Deploying a Node.js app on an AWS production server
with Passenger Enterprise in Standalone mode on Ubuntu 17.10 (with APT)

This page describes the deployment of a Node.js app, assuming that Passenger was installed through the following operating system configuration or installation method: Ubuntu 17.10 (with APT). Is this not how Passenger was installed? Go back to the operating system / installation method selection menu.

On this page you will learn how you can deploy your app to a server that is running Passenger. You can either follow these instructions with your own app, or you can use the sample Connect.js app we prepared.

Table of contents

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1 Transferring the app code to the server

1.1 Push your code to a Git repository

If you are using our sample app, you can skip to the next step.

We want to transfer our application's code to the server. The easiest way to do that is via Git.

If you have already setup a Git repository, push your application's code to that repository by running this on your local computer:

$ git push

If you have not already setup a Git repository, go to Github, create a repository and push your application's code there.

1.2 Login to your server, create a user for the app

Login to your server with SSH:

$ ssh -i your_ec2_key.pem

Replace adminuser with the name of an account with administrator privileges or sudo privileges. This is usually admin, ec2-user, root or ubuntu.

Starting from this point, unless stated otherwise, all commands that we instruct you to run should be run on the server, not on your local computer!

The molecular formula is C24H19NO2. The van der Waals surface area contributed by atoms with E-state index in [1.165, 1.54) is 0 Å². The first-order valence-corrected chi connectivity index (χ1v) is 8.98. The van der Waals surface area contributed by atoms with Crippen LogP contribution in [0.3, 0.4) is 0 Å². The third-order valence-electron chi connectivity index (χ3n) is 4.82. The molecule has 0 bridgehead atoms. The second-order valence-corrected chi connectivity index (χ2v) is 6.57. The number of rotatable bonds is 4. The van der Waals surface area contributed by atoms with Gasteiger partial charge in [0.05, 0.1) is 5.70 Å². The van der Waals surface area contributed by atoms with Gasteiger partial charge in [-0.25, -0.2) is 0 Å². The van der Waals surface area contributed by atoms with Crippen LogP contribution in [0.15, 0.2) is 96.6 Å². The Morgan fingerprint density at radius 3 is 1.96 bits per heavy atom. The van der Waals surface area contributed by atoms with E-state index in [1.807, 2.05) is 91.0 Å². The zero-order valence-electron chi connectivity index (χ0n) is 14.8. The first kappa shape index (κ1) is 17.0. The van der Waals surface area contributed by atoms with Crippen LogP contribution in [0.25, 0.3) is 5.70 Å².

Now that you have logged in, you should create an operating system user account for your app. For security reasons, it is a good idea to run each app under its own user account, in order to limit the damage that security vulnerabilities in the app can do. Passenger will automatically run your app under this user account as part of its user account sandboxing feature.

You should give the user account the same name as your app. But for demonstration purposes, this tutorial names the user account myappuser.

$ sudo adduser myappuser

We also ensure that that user has your SSH key installed:

$ sudo mkdir -p ~myappuser/.ssh
$ touch $HOME/.ssh/authorized_keys
$ sudo sh -c "cat $HOME/.ssh/authorized_keys >> ~myappuser/.ssh/authorized_keys"
$ sudo chown -R myappuser: ~myappuser/.ssh
$ sudo chmod 700 ~myappuser/.ssh
$ sudo sh -c "chmod 600 ~myappuser/.ssh/*"

1.3 Install Git on the server

$ sudo apt-get install -y git

1.4 Pull code

You need to pick a location in which to permanently store your application's code. A good location is /var/www/APP_NAME. Let us create that directory.

$ sudo mkdir -p /var/www/myapp
$ sudo chown myappuser: /var/www/myapp

Replace myapp and myappuser with your app's name and your app user account's name.

Now let us pull the code from Git:

$ cd /var/www/myapp
$ sudo -u myappuser -H git clone git:// code

If you are using our sample app, use this Git clone command instead:

$ cd /var/www/myapp
$ sudo -u myappuser -H git clone --branch=master code

Your app's code now lives on the server at /var/www/myapp/code.

2 Preparing the app's environment

2.1 Login as the app's user

All subsequent instructions must be run under the application's user account. While logged into your server, login under the application's user account as follows:

$ sudo -u myappuser -H bash -l

2.2 Install app dependencies

Your application has various dependencies. They must be installed. Most of these dependencies are Javascript libraries, managed by npm. You can install them by running npm install in your app's directory:

$ cd /var/www/myapp/code
$ npm install --production